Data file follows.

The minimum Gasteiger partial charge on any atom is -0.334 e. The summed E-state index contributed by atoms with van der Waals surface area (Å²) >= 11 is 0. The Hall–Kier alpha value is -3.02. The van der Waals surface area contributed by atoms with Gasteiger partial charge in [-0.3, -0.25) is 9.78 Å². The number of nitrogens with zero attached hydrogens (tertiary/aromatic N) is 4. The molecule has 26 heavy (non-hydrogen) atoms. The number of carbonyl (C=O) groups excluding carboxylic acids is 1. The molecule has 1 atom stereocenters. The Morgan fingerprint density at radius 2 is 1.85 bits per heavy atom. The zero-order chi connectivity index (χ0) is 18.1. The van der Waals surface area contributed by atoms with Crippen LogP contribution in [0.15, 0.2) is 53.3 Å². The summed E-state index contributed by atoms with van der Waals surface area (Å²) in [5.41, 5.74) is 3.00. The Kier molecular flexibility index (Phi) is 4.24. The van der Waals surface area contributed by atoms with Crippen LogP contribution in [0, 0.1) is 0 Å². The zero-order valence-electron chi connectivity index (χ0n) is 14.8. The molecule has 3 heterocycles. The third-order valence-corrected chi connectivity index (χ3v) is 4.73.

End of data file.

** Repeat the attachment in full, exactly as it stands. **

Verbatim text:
The minimum Gasteiger partial charge on any atom is -0.334 e. The summed E-state index contributed by atoms with van der Waals surface area (Å²) >= 11 is 0. The Hall–Kier alpha value is -3.02. The van der Waals surface area contributed by atoms with Gasteiger partial charge in [-0.3, -0.25) is 9.78 Å². The number of nitrogens with zero attached hydrogens (tertiary/aromatic N) is 4. The molecule has 26 heavy (non-hydrogen) atoms. The number of carbonyl (C=O) groups excluding carboxylic acids is 1. The molecule has 1 atom stereocenters. The Morgan fingerprint density at radius 2 is 1.85 bits per heavy atom. The zero-order chi connectivity index (χ0) is 18.1. The van der Waals surface area contributed by atoms with Crippen LogP contribution in [0.15, 0.2) is 53.3 Å². The summed E-state index contributed by atoms with van der Waals surface area (Å²) in [5.41, 5.74) is 3.00. The Kier molecular flexibility index (Phi) is 4.24. The van der Waals surface area contributed by atoms with Crippen LogP contribution in [0, 0.1) is 0 Å². The zero-order valence-electron chi connectivity index (χ0n) is 14.8. The molecule has 3 heterocycles. The third-order valence-corrected chi connectivity index (χ3v) is 4.73.